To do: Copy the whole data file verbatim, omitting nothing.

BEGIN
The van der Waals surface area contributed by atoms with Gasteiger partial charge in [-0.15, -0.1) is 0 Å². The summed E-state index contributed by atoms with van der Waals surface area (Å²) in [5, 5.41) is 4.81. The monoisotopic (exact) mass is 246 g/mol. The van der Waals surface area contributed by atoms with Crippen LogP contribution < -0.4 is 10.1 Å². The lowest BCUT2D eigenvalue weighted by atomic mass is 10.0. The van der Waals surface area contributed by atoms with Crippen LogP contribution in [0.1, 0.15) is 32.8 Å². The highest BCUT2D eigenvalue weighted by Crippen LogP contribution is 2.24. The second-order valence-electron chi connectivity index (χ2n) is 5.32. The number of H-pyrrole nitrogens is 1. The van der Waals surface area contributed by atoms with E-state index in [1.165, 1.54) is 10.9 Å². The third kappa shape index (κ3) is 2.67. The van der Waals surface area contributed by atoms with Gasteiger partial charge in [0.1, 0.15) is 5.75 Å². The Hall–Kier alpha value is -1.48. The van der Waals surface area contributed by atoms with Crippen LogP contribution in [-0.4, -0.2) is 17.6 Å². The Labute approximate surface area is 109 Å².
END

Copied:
The van der Waals surface area contributed by atoms with Gasteiger partial charge in [-0.15, -0.1) is 0 Å². The summed E-state index contributed by atoms with van der Waals surface area (Å²) in [5, 5.41) is 4.81. The monoisotopic (exact) mass is 246 g/mol. The van der Waals surface area contributed by atoms with Crippen LogP contribution < -0.4 is 10.1 Å². The lowest BCUT2D eigenvalue weighted by atomic mass is 10.0. The van der Waals surface area contributed by atoms with Crippen LogP contribution in [0.1, 0.15) is 32.8 Å². The highest BCUT2D eigenvalue weighted by Crippen LogP contribution is 2.24. The second-order valence-electron chi connectivity index (χ2n) is 5.32. The number of H-pyrrole nitrogens is 1. The van der Waals surface area contributed by atoms with E-state index in [1.165, 1.54) is 10.9 Å². The third kappa shape index (κ3) is 2.67. The van der Waals surface area contributed by atoms with Gasteiger partial charge in [0.1, 0.15) is 5.75 Å². The Hall–Kier alpha value is -1.48. The van der Waals surface area contributed by atoms with Crippen LogP contribution in [-0.4, -0.2) is 17.6 Å². The Labute approximate surface area is 109 Å².